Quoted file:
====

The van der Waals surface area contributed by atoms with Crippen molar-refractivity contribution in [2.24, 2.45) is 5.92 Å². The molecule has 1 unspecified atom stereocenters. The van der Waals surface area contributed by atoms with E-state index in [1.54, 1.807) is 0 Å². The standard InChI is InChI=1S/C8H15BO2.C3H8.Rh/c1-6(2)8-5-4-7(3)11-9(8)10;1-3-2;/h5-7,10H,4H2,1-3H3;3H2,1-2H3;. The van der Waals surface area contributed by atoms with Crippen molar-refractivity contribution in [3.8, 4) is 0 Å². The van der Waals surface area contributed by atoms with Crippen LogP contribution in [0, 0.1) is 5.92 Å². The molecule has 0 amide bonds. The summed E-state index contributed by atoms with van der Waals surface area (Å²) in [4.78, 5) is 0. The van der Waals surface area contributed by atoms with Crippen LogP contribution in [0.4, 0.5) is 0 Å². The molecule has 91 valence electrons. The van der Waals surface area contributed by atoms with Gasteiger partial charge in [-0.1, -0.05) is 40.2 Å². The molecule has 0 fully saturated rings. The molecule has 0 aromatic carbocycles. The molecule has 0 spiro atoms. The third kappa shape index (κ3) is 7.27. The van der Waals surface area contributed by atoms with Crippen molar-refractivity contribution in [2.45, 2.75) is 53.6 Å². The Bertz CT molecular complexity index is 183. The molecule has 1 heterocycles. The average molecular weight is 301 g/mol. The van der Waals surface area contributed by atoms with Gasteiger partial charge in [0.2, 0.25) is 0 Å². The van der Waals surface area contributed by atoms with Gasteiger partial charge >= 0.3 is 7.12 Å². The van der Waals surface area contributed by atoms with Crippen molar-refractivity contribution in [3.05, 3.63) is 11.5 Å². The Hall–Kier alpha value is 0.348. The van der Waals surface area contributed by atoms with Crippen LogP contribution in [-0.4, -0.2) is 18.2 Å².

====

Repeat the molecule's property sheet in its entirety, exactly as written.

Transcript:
The van der Waals surface area contributed by atoms with Crippen molar-refractivity contribution in [2.24, 2.45) is 5.92 Å². The molecule has 1 unspecified atom stereocenters. The van der Waals surface area contributed by atoms with E-state index in [1.54, 1.807) is 0 Å². The standard InChI is InChI=1S/C8H15BO2.C3H8.Rh/c1-6(2)8-5-4-7(3)11-9(8)10;1-3-2;/h5-7,10H,4H2,1-3H3;3H2,1-2H3;. The van der Waals surface area contributed by atoms with Crippen molar-refractivity contribution in [3.8, 4) is 0 Å². The van der Waals surface area contributed by atoms with Crippen LogP contribution in [0, 0.1) is 5.92 Å². The molecule has 0 amide bonds. The summed E-state index contributed by atoms with van der Waals surface area (Å²) in [4.78, 5) is 0. The van der Waals surface area contributed by atoms with Crippen LogP contribution in [0.4, 0.5) is 0 Å². The molecule has 91 valence electrons. The van der Waals surface area contributed by atoms with Gasteiger partial charge in [-0.1, -0.05) is 40.2 Å². The molecule has 0 fully saturated rings. The molecule has 0 aromatic carbocycles. The molecule has 0 spiro atoms. The third kappa shape index (κ3) is 7.27. The van der Waals surface area contributed by atoms with Crippen molar-refractivity contribution in [2.45, 2.75) is 53.6 Å². The Bertz CT molecular complexity index is 183. The molecule has 1 heterocycles. The average molecular weight is 301 g/mol. The van der Waals surface area contributed by atoms with Gasteiger partial charge in [0.2, 0.25) is 0 Å². The van der Waals surface area contributed by atoms with Gasteiger partial charge >= 0.3 is 7.12 Å². The van der Waals surface area contributed by atoms with Crippen molar-refractivity contribution in [3.05, 3.63) is 11.5 Å². The Hall–Kier alpha value is 0.348. The van der Waals surface area contributed by atoms with Crippen LogP contribution in [-0.4, -0.2) is 18.2 Å².